OZEROVA v. UNITED STATES OF AMERICA
OPINION. Signed by Judge William H. Walls on 11/2/2016. (seb)
NOT FOR PUBLICATION
UNITED STATES DISTRICT COURT
DISTRICT OF NEW JERSEY
UNITED STATES Of AMERICA.
Civ. No. 2:1 2-cv-069 12 (WHW) (CLW)
Walls, Senior District Judge
Defendant United States of America moves to dismiss an dismiss an action brought under
the federal Tort Claims Act (“FTCA”) by a federal employee, Plaintiff Olga Ozerova, for lack of
subject matter jurisdiction. Decided without oral argument under Fed. R. Civ. P. 78, the Court
finds that it lacks subject matter jurisdiction over this action and dismisses the Complaint.
FACTUAL AND PROCEDURAL BACKGROUND
Plaintiff Olga Olzerova, a citizen of the State of New Jersey, was, at all relevant times, an
employee of the United States Postal Service. Compi., ECF No. 1
11. Defendant United
States of America oversees the United States Postal Service, a federal agency with a branch in
Edison, New Jersey where Plaintiff was employed. Id.
On March 21, 2011, at approximately 11:00 pm, Plaintiff tripped over an unpainted and
unmarked ramp in the parking lot of the United States Postal Service facility in Edison, New
She asserts that her trip and fall was a direct result of poor lighting and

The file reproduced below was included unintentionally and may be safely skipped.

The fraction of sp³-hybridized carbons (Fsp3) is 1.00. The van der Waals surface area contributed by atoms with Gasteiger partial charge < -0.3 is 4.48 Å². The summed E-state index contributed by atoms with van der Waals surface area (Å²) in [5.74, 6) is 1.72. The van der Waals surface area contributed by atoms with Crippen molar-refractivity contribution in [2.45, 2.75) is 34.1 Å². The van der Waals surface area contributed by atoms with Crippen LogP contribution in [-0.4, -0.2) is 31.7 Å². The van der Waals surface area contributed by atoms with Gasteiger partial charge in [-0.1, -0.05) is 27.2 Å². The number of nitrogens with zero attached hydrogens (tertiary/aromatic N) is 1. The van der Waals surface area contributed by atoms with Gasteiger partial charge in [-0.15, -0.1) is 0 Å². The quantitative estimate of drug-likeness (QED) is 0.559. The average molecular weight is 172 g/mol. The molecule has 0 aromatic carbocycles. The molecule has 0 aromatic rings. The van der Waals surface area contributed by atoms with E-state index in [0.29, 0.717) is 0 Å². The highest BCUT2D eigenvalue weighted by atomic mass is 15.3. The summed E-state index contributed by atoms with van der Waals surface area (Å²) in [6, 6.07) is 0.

conditions in the parking lot of the Postal Service facility. Id.
¶ 14. At the time of the accident,
Plaintiffs complaint incorrectly notes the location of the U.S. Postal Service facility as
Piscataway, New Jersey, it is in fact located in Edison, New Jersey.
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Plaintiff was employed as a mail handler at the Edison, New Jersey Postal Service facility.
Honkisz Deci., ECF No. 22-2
¶ 3. As part of her mail handling duties, she was required to pick
up mail from collection boxes located in front of the facility using a Postal Service issued key.
On the day of the incident, Plaintiff was scheduled to work from 2:00 pm to 10:30 pm.
¶ 3. Postal Service records show that she completed her shift at
10:32 pm. Id.
30, 2012, the Postal Service received a Notice of Claim on Standard Form 95 alleging that
Plaintiff Ozerova had tripped and fallen over a defective ramp at the Edison Postal Office facility
on March 21, 2012 at approximately 11pm. Id.
following the alleged trip and fall, the Plaintiff was absent from work on unscheduled
¶ 6. During this time, Plaintiffs husband appeared at the Edison, New Jersey Postal
Office facility with paperwork regarding Plaintiffs trip and fall. Plaintiffs husband stated that
Plaintiff had returned to the Postal Office facility after completing her shift in order to return the
Postal Service issued key she had forgotten to return during her shift. It was during this return
visit that the alleged injury occurred. Id.
Plaintiff filed this action on November 7, 2012. Compi., ECF No. 1. On August 13, 2013